SisoDb vs Entity Framework 4.1 Code first – Inserts

Before making any performance comparisions I just want to state the following:

I like Entity Framework Code first and I don’t see SisoDb as a complete replacement. SisoDb should be seen as a complement. Both tools have their place. EF being an O/RM and SisoDb being a document-oriented provider.

With that said, lets continue.

SisoDb – Simple Structure Oriented Db

I will not get into any details of what SisoDb is. If you are interested in knowing more I recommend the following:
SisoDb – Overview
http://sisodb.com/Docs/Doc0

Overview of the internal workings of SisoDb
http://daniel.wertheim.se/2011/04/14/overview-of-the-internal-workings-of-sisodb/

For this post, just keep in mind that SisoDb is a document-oriented (in a NoSQL way of seing things) storage provider sitting on top of SQL Server. It’s not an O/RM.

Entity framework 4.1 – Code first

It’s being called the magical unicorn but I think it’s fair to say that EF Code first is nothing more than Microsoft first decent O/RM giving you a model first experience in .Net, much like the one NHibernate has been giving for years.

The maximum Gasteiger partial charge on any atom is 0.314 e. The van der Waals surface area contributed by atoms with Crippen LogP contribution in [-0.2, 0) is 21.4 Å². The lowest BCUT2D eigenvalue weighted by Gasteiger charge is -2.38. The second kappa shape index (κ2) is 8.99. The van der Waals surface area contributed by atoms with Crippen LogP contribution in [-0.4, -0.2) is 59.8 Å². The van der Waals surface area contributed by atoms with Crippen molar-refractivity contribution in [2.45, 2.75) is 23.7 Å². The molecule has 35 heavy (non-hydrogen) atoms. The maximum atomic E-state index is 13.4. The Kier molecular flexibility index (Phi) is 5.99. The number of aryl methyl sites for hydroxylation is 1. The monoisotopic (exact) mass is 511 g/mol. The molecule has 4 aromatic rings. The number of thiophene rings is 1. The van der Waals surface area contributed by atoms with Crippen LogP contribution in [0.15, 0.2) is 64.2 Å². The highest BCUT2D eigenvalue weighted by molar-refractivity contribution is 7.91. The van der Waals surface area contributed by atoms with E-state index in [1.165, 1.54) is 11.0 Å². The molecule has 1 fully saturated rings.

They are not the same

With EF you get a lot of O/RM like features like first level caching with identity maps, change tracking etc. It gives you a normalized database so that your object graphs gets stored in several tables. These tables needs to be joined to construct both queries and to return the resulting data for reconstructing your entities. This is a normal case of traditional relational database models used in RDMS.

With SisoDb you get simplicity. You get object-graphs stored as documents getting rid of all those joins. There’s no way to provide mappings and by using JSON you can of course work with base-classes, interfaces etc. You can also include/reference other documents which is returned in the same resultset as the main query. You can see each document/structure as an isolated store with no relations.

For dealing with JSON, SisoDb relies on a very fast library from ServiceStack. More info about the performance of this lib can be found here.

Testing environment

Both the application and the database (SQL Server developer edition) is executed on the same laptop. With 6GB RAM and an I7 Processor and a SSD disk on Windows 7 Ultimate, 64bit. Application was executed from within VS2010 in release mode and without debugger.

Performance – Simple inserts

For these simple inserts we will have a model looking like this:

Model for Simple inserts

In the aggregate root Customer there’s one difference between SisoDb and EF. In SisoDb the property by conventions must be named “SisoId”. In EF, this can be mapped but to get the convention support I’ll use “Id”.

[Serializable]
public class Customer
{
    //public int SisoId { get; set; }

    //public int Id { get; set; }

    public int CustomerNo { get; set; }

    public string Firstname { get; set; }

    public string Lastname { get; set; }